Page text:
Sunday, December 22, 2013

Mashed Avocado Chickpea Salad

With so much food preservation technology, in terms of both additives and refrigeration, there aren't too many things that are immediately perishable anymore. But once you crack open an avocado, you better get to it. Not that this is a problem, mind you, but it does mean I have to challenge myself to make something other than ungodly amounts of guacamole, which I eat with reckless abandon. Avocado is a common healthy substitution for mayo, and I thought I'd give it a spin in my mashed chickpea salad, which has become a staple of my lunch diet.

Avocado adds a thicker creaminess than mayonnaise, but it comes with a lot more nutrition and flavor than even olive oil mayo. Lemon juice is there not only to prevent the avocado from taking on an unpleasant oxidated brown color but also to add a bright acidic note, punctuated by spice from the red pepper flakes. This sandwich is rich and filling enough as is, but it certainly wouldn't suffer if turned into a melt with a slice or two of oeey-goeey cheese.

Mashed Avocado Chickpea Salad
serves 1

1/2 cup cooked chickpeas, coarsely mashed
2 tablespoons finely chopped red onion
2 ounces mashed avocado (or 1 ounce mashed avocado + 1 T. mayo)
1/2 teaspoon freshly squeezed lemon or lime juice, or to taste
1/2 tablespoon chopped fresh cilantro or other herb (optional)
Pinch red pepper flakes, or to taste (optional)
Salt and freshly ground black pepper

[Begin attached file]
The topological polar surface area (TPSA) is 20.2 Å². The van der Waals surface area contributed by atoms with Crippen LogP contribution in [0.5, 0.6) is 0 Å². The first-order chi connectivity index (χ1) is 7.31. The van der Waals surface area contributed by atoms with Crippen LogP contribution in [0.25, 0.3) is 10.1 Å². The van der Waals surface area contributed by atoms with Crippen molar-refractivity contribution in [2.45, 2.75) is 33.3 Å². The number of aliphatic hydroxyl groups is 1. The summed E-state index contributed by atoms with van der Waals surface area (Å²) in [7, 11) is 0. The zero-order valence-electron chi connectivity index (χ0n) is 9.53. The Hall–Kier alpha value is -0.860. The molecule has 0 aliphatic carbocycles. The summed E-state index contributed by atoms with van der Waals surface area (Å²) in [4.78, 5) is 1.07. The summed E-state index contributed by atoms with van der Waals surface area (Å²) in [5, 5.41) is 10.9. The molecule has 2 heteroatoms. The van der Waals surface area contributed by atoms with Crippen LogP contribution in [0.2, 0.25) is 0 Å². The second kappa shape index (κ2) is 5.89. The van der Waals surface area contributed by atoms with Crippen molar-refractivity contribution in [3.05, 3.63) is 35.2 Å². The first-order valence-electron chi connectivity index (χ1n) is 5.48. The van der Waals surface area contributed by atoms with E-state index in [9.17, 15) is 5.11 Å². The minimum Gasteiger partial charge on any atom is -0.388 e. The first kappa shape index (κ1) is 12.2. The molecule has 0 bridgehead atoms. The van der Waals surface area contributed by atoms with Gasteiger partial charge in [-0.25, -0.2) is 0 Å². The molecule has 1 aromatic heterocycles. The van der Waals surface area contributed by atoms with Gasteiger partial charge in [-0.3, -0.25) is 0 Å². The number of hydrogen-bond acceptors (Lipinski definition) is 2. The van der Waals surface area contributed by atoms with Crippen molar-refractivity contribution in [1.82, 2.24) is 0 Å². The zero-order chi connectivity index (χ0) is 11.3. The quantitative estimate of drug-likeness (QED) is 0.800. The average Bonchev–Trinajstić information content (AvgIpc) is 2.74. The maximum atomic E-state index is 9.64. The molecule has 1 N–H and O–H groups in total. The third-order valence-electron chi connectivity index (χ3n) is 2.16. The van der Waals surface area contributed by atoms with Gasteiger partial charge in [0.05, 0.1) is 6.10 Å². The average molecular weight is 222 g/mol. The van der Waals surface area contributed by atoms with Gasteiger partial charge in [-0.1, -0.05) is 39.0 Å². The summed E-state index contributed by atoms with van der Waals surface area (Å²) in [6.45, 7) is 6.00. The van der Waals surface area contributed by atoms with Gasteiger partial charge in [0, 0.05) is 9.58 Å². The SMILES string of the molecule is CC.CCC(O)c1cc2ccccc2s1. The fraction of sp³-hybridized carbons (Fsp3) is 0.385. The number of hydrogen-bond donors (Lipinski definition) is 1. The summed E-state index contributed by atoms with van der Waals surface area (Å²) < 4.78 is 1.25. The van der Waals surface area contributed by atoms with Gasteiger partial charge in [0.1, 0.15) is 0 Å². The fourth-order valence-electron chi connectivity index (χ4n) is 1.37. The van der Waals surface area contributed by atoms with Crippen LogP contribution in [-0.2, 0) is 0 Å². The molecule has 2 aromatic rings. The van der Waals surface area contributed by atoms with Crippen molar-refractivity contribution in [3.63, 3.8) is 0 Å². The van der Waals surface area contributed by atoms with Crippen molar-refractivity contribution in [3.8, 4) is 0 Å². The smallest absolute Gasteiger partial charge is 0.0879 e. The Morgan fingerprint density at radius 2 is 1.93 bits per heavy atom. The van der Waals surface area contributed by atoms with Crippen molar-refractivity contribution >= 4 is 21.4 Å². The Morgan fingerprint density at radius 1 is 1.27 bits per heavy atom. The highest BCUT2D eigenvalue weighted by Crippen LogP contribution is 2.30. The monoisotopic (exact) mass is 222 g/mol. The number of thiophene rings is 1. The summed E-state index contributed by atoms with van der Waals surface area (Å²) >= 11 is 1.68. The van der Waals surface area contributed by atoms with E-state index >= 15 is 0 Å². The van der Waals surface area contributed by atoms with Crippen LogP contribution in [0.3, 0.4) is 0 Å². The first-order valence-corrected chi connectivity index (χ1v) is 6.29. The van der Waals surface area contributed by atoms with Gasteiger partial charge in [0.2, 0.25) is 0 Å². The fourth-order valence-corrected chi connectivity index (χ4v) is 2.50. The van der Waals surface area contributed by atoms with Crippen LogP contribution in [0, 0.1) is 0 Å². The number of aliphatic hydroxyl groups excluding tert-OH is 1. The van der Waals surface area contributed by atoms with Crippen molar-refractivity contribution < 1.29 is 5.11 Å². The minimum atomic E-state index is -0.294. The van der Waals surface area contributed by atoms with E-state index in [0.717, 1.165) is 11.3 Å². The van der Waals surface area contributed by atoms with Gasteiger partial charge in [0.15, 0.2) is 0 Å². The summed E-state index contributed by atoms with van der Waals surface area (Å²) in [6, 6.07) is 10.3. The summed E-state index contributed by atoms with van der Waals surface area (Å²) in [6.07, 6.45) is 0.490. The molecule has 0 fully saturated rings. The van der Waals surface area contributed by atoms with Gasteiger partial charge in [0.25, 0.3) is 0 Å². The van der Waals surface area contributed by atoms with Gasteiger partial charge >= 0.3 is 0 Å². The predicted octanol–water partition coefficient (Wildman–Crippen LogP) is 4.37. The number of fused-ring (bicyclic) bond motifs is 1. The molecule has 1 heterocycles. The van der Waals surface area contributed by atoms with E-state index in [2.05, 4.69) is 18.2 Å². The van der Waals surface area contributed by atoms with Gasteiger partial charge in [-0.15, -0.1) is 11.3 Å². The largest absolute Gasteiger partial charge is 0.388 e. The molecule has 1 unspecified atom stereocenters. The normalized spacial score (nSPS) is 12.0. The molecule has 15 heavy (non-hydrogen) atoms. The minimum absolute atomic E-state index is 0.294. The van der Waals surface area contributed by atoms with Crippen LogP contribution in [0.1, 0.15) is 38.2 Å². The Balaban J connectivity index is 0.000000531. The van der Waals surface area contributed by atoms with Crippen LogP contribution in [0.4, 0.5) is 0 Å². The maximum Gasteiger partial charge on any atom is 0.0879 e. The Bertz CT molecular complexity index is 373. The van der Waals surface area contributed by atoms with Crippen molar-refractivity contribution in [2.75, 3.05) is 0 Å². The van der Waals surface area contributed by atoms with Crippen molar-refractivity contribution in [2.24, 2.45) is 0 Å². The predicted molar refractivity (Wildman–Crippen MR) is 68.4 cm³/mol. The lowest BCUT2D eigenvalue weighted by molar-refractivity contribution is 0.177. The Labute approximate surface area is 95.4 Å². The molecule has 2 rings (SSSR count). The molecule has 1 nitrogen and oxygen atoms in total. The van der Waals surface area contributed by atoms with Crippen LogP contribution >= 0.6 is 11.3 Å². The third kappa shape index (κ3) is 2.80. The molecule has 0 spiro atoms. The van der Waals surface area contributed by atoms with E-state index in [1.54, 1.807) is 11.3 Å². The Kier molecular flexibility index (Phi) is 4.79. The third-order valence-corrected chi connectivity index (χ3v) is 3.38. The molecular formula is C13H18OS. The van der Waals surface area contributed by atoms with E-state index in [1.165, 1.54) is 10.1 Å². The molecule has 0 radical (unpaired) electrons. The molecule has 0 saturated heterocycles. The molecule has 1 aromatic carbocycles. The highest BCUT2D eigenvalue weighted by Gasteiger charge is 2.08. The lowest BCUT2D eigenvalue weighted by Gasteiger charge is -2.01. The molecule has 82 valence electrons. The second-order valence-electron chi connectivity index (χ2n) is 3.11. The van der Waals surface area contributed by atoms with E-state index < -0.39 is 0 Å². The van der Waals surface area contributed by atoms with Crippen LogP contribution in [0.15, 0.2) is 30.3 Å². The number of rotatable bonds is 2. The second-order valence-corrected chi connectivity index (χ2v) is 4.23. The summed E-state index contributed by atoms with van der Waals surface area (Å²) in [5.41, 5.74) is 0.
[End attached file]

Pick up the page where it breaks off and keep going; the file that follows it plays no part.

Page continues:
Whole grain tortilla, bread, pita, or crackers for serving (optional)
Lettuce, greens, or alfalfa sprouts, for serving (optional)

1. Mix all ingredients together in a bowl and stir well to combine. Season to taste with salt and pepper. Top bread with chickpea mixture and greens, if desired, and serve.

Tuesday, December 17, 2013

Red Flannel Hash

When it comes to quick dinners, eggs are nonpareil in my book. Father Winter reared his ugly head and after spending an hour or two shoveling after work, I needed a hearty dinner and I needed it fast. Red flannel hash often appears around St. Patrick's Day, but this ruby-hued beauty of a dish is a lovely meal all winter long.

My CSA provides an embarrassment of riches in the root vegetable department, along with some healthy (okay, disturbingly large) heads of cabbage, so this recipe is practically a love letter to the ingredients already in my fridge. The relative amounts of each ingredient aren't all that important, so assemble the ingredients in whatever ratio makes you happiest or helps you clean out of the fridge. After all, this began as a humble, hearty peasant breakfast, so there's no need to be to fussy with adhering to the recipe perfectly.